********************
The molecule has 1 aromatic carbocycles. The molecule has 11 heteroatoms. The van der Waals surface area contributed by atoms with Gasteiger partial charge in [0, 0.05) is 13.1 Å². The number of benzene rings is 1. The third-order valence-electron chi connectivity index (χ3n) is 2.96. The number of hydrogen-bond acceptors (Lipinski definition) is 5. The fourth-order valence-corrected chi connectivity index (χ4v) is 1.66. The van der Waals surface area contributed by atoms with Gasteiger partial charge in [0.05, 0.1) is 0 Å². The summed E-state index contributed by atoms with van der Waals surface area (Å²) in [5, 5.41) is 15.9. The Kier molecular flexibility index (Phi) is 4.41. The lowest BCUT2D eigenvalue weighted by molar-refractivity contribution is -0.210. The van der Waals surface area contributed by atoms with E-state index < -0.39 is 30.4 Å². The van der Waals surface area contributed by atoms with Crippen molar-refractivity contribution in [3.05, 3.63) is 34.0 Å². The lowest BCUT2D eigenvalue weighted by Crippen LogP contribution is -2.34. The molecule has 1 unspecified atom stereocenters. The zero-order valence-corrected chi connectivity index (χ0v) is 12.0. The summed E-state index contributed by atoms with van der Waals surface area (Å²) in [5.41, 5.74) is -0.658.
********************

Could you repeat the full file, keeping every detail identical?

The molecule has 1 aromatic carbocycles. The molecule has 11 heteroatoms. The van der Waals surface area contributed by atoms with Gasteiger partial charge in [0, 0.05) is 13.1 Å². The number of benzene rings is 1. The third-order valence-electron chi connectivity index (χ3n) is 2.96. The number of hydrogen-bond acceptors (Lipinski definition) is 5. The fourth-order valence-corrected chi connectivity index (χ4v) is 1.66. The van der Waals surface area contributed by atoms with Gasteiger partial charge in [0.05, 0.1) is 0 Å². The summed E-state index contributed by atoms with van der Waals surface area (Å²) in [5, 5.41) is 15.9. The Kier molecular flexibility index (Phi) is 4.41. The lowest BCUT2D eigenvalue weighted by molar-refractivity contribution is -0.210. The van der Waals surface area contributed by atoms with E-state index < -0.39 is 30.4 Å². The van der Waals surface area contributed by atoms with Crippen molar-refractivity contribution in [3.05, 3.63) is 34.0 Å². The lowest BCUT2D eigenvalue weighted by Crippen LogP contribution is -2.34. The molecule has 1 unspecified atom stereocenters. The zero-order valence-corrected chi connectivity index (χ0v) is 12.0. The summed E-state index contributed by atoms with van der Waals surface area (Å²) in [5.41, 5.74) is -0.658.